Dance Theatre of Harlem gives explosive performance at NJPAC

Anthony Savoy and Jorge Villarini dance in "Front Porch."

LAURA DiMEO

Anthony Savoy and Jorge Villarini dance in “Front Porch.”

Dance Theatre of Harlem has become a regular visitor to the New Jersey Performing Arts Center in Newark, embodying the message of hope in the center’s observance of Martin Luther King, Jr. Day. Kicking off the holiday weekend, DTH returned to Prudential Hall on Friday with a program of svelte neo-classical works by African-American choreographers including Darrell Grand Moultrie, Robert Garland and the late Ulysses Dove, whose “Dancing on the Front Porch of Heaven” gave the evening its extraordinary centerpiece.

A welcome from NJPAC’s President and CEO, John Schreiber, and remarks by the arts center’s dance ambassador, Savion Glover, opened the program, which also featured a speech by the Rev. Jerry Sanders of Summit. Recalling current events yet reassuring his listeners, Sanders described a pathway dogged by nightmares but leading surely to the fulfillment of dreams. This sermon echoed the principles of star dancer Arthur Mitchell and his associate, Karel Shook, who formed DTH in 1969 to help combat the racism that had led to King’s murder.

Moultrie’s “Vessels” began the dancing portion of the evening with a burst of excitement, as three ballerinas darted from the wings. The women turned briefly upstage before leaping straight at the audience, only to deflect the movement an instant later by lunging on a diagonal. While the choreographer channeled their power into clean, extended lines and made it turn sharp corners, the dancers’ power seemed barely contained.

A bustling ensemble followed, hinting at an undercurrent of energy even in a “walking” section where some of the individuals journeying across the stage staggered the design as those go-getters rushed ahead of the others. Then came a showcase for four women, lightly characterized as they took turns flying or sinking, advancing coquettishly or with stealth.

The highlight of “Vessels,” however, was a pas de deux in ballet’s gallant tradition. Chrysten Fentroy made the most of it, suspending some gestures with breathtaking lyricism but sharply attacking other parts of the duet and looking effortlessly buoyant in a series of leaps where her partner, Jorge Andrés Villarini, supported her with one hand.

Both “Vessels” and Garland’s familiar “Return,” which concluded the mixed bill, are sprawling divertissements designed to give everyone a chance to show off. What makes “Vessels” merely an enticing opener and “Return” a joyous finale is Garland’s willingness to embrace the vibrant personalities of popular music. Audiences are still happily surprised to hear favorite recordings by James Brown and Aretha Franklin played at a ballet concert; while everyone loves the hip-swishing antics of Nyara Lopes in “Mother Popcorn”; Fentroy making much ado over her train of lovers in “Call Me;” and Da’Von Doane radiating charm and self-confidence in “Superbad.”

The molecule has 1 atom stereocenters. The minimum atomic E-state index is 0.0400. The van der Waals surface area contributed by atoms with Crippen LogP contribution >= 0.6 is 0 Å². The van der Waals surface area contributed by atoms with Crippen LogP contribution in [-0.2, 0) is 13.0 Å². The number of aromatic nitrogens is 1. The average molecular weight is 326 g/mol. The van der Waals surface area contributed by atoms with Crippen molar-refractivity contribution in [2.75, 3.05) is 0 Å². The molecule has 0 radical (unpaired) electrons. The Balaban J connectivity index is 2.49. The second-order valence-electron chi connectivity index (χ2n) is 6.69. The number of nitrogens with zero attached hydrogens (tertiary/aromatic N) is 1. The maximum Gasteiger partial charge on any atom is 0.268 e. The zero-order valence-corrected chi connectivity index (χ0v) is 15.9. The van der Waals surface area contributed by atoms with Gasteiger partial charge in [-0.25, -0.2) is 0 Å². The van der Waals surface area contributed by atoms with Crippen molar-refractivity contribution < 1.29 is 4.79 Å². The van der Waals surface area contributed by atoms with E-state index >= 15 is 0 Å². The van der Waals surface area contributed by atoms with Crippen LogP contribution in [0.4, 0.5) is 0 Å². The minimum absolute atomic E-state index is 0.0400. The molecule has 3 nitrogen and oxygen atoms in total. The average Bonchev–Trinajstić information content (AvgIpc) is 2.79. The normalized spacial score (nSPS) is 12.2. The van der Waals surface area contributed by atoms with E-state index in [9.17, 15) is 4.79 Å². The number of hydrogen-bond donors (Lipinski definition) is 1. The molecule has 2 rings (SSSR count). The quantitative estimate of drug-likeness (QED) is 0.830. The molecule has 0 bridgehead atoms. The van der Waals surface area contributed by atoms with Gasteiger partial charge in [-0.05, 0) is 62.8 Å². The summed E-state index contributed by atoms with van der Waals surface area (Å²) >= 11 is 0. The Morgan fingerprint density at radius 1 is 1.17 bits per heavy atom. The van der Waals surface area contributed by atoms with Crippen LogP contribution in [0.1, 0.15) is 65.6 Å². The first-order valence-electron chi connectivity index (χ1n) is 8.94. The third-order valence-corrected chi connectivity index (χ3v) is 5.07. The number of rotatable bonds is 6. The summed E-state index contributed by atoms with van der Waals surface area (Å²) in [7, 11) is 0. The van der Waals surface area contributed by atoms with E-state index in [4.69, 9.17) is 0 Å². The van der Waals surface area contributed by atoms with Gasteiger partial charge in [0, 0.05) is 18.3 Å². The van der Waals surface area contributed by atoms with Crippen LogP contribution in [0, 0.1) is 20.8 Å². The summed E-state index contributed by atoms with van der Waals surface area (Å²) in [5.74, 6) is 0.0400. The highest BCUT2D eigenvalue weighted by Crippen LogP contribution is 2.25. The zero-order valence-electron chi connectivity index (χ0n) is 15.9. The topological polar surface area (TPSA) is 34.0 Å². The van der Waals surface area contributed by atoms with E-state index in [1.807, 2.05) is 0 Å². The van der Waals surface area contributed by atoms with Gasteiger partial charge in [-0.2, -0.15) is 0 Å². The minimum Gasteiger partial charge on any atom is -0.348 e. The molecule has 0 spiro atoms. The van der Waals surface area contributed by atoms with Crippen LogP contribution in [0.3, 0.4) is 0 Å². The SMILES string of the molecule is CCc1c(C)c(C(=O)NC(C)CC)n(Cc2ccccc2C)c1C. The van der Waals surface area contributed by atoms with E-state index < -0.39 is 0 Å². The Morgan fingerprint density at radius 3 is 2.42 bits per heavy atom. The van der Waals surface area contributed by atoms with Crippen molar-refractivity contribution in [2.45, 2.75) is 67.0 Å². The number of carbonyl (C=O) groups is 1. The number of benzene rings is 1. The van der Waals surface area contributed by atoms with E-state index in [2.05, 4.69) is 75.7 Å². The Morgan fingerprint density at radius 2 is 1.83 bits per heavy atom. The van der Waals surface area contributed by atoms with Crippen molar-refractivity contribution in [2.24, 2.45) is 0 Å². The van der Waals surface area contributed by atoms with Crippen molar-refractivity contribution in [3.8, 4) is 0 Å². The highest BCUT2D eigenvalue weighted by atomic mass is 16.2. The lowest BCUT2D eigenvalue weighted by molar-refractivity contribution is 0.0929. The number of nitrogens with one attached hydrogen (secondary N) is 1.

“Dancing on the Front Porch of Heaven” is something else, however. It’s rigorously spare where the other pieces are generous, and its darkly lit scenes erupt, one after the other, with startling force. Each one seems capped under pressure. The women hover on their pointes, and pay such careful attention to the way they hold their hands — delicately cupped or angled just so. Every movement is restrained, its energy tautly withheld until the body whips into a new position, or until the dancers arrive at a place where the only way out of an impasse is through a desperate, headlong fling. Then a woman may run the length of the stage and hurl herself at her partner.

This explosive quality is present from the moment the dancers run to the light at the center of the stage and clasp hands to form a tense yet flexible circle. That image will return, portraying a small community of friends electrified by the ballet’s themes of love and loss. A brief time on earth has been allotted to these characters; and the tolling of bells gives the ballet’s four sections — “Love,” “Friendship,” “Loss” and “Letting Go” — a funereal air.

Alison Stroming screws her body into a twist, or curls around Francis Lawrence. He stands manfully apart from the three women who attend him, or pirouettes with one foot extended skimming the floor. Lindsay Croop raises one leg in a striking, ecarté position and balances on pointe, seemingly frozen. In the central duet for two men, Villarini runs his hands down Anthony Javier Savoy’s body and legs and then catches him under the thighs to propel him forward. Savoy, who covers his eyes at some points, responds with febrile intensity.

The most poignant image in the dance belongs to the two men, and in a piece of lightning-sharp reflexes it unfolds slowly. Dove wanted to make sure we got the point. As if responding to an invitation, Savoy ducks under Villarini’s outstretched arm to assume a comradely pose in which the arm fits around his shoulders. The moment doesn’t last, however, as Savoy then continues stepping forward, exiting into darkness.

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